A 19-year-old student, Keng Xin Yi, who has just finished his A-level, wrote to Straits Times Forum in support of the recently announced restructuring of SPH by CEO Ng Yat Chung. His letter was published on the Straits Times (ST) today.
“I am 19 years old. The Straits Times and the Chinese papers have been an important part of my life and my family’s life,” Keng disclosed.
He further revealed that his school would force students to listen to ST readings once a week during the school assembly.
“I vividly remember how my school had ST subscriptions for students and one day every week was dedicated to reading ST’s magazine for pupils, Little Red Dot, during assembly,” he said.
“Going home after school, I bought Shin Min Daily News for my parents every day.”
With regard to last week’s announcement by Ng Yat Chung to spin-off SPH’s media business into a not-for-profit entity, Keng said that he supports this decision.
“It is important for all Singaporeans to rise to the occasion to protect and nurture ST for our next generations,” he extolled. “ST is more than the bowl of china as described by founding prime minister Lee Kuan Yew. ST is the newspaper of record of the story of Singapore and Singaporeans.”
So, it’s important to keep SPH Media alive so as to “produce quality newspapers every day”.
“ST has been serving Singaporeans with diligence and high standards, educating us from the time when we knew little about the world,” he added. “I hope we can express our gratitude by supporting and respecting these dedicated journalists. Together we can keep our source of knowledge going, keep our ST alive.”
“I want ST to be a part of the lives of my future children and grandchildren too.”
PAP government has history of “manipulating opinions” through mainstream media
Unfortunately, Keng’s school didn’t expose its students to more information outside ST in order to enable them to make a more informed decision for themselves with regard to the independence of ST.
In the famous Wikileak information on SPH and the PAP government some ten years ago, then Straits Times U.S. Bureau Chief Chua Chin Hon told a US embassy official some of the inside stories of SPH. The information together with many others from the US government was eventually leaked out and published on Wikileak.
Mr Chua had told the US official that the Singapore media would tread carefully as the government has an established track record of using the press, the ST in particular, to “shape public opinion”.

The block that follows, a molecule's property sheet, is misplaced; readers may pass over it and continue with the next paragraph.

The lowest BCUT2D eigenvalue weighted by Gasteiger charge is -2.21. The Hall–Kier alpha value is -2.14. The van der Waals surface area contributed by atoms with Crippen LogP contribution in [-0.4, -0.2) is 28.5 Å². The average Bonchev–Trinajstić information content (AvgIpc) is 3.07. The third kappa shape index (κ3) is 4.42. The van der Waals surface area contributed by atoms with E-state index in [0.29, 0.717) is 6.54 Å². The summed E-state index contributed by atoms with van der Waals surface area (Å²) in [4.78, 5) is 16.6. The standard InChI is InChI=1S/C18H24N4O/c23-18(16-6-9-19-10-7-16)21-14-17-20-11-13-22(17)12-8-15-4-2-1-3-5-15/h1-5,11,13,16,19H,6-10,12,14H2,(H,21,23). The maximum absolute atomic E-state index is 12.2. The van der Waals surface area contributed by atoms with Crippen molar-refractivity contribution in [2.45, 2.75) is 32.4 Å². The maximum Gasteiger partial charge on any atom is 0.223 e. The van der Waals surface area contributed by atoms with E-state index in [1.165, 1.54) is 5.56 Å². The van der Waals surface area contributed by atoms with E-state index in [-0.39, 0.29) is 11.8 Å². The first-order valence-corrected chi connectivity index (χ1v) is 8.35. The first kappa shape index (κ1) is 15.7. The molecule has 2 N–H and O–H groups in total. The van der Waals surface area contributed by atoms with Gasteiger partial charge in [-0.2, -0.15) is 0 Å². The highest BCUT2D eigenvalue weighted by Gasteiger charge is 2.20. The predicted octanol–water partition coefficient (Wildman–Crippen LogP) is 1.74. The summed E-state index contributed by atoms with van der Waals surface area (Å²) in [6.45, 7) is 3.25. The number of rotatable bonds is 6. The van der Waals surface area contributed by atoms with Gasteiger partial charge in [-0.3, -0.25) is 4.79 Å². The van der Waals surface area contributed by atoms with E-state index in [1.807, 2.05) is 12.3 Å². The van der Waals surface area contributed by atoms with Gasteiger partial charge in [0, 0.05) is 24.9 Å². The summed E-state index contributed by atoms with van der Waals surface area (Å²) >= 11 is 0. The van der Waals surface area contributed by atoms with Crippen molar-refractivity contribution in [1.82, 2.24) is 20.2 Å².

He also noted that how the PAP intended to push a certain policy was often foreshadowed by extensive media coverage. This would be done before the official government policy announcements. As an example, Mr Chua pointed to the government’s decision to assist retirees who lost investments in “mini-bonds” following the collapse of Lehman Brothers in 2008. That decision followed a spate of media coverage casting the retirees, plight in sympathetic terms.
Mr Chua of course, is no longer with ST after the publication of the damaging Wikileak article.
Former ST Editor-in-Chief Cheong reveals direct government meddling in media
Retired ST Editor-in-Chief Cheong Yip Seng who published his memoir, “OB Markers: My Straits Times Story” in 2012 had also written about PAP government having the habit of “meddling” with the press.
In his book, Mr Cheong talked about how PM Lee’s father, Lee Kuan Yew, systematically controlled and meddled with ST. He would routinely pressured ST editors to publish what he wanted to see.
One of the episodes was when Peter Lim, Mr Cheong’s predecessor, resisted Lee’s pressure to print the full ‘O’ level results of opposition politician Chiam See Tong during the 1984 election. Lee wanted to show to voters that Chiam did not have the academic credentials to be a capable MP. Lim resisted because he felt it would backfire on the ruling party and the newspaper.
Mr Cheong also related how his boss, Peter Lim, had tried to run the newsroom with some form of independence and paid the price for it by having to resign in 1987. Mr Cheong himself was careful to make sure that he was not going to face that kind of fate. He knew when to give in, when to remain stoic and when to argue — gently, that is – when the “notorious phone calls” came.
And among the many “notorious phone calls” Mr Cheong had to deal with was one call he got during the 1988 GE, when former Solicitor General Francis Seow was contesting as an opposition candidate under Workers’ Party banner in Eunos GRC. With that one phone call, ST immediately stopped covering the election campaign of Francis Seow overnight.
In other first world countries, the newspaper editors, of course, do not have to “take orders” from their government.
Mr Cheong’s memoir also described the many interventions in Singapore’s media by the government – from appointments of editors to shaping coverage of political and foreign events and even to minor stories like stamp-collecting, carpet-buying and MSG, which the government deemed important for the citizens to know.
Mr Cheong’s memoir is a laudable effort to put on record the astonishing government meddling that editors like Mr Cheong had to deal with regularly.
Perhaps Keng should try to read Mr Cheong’s memoir first before he decides if ST is going to be part of the lives of himself, his future children and grandchildren.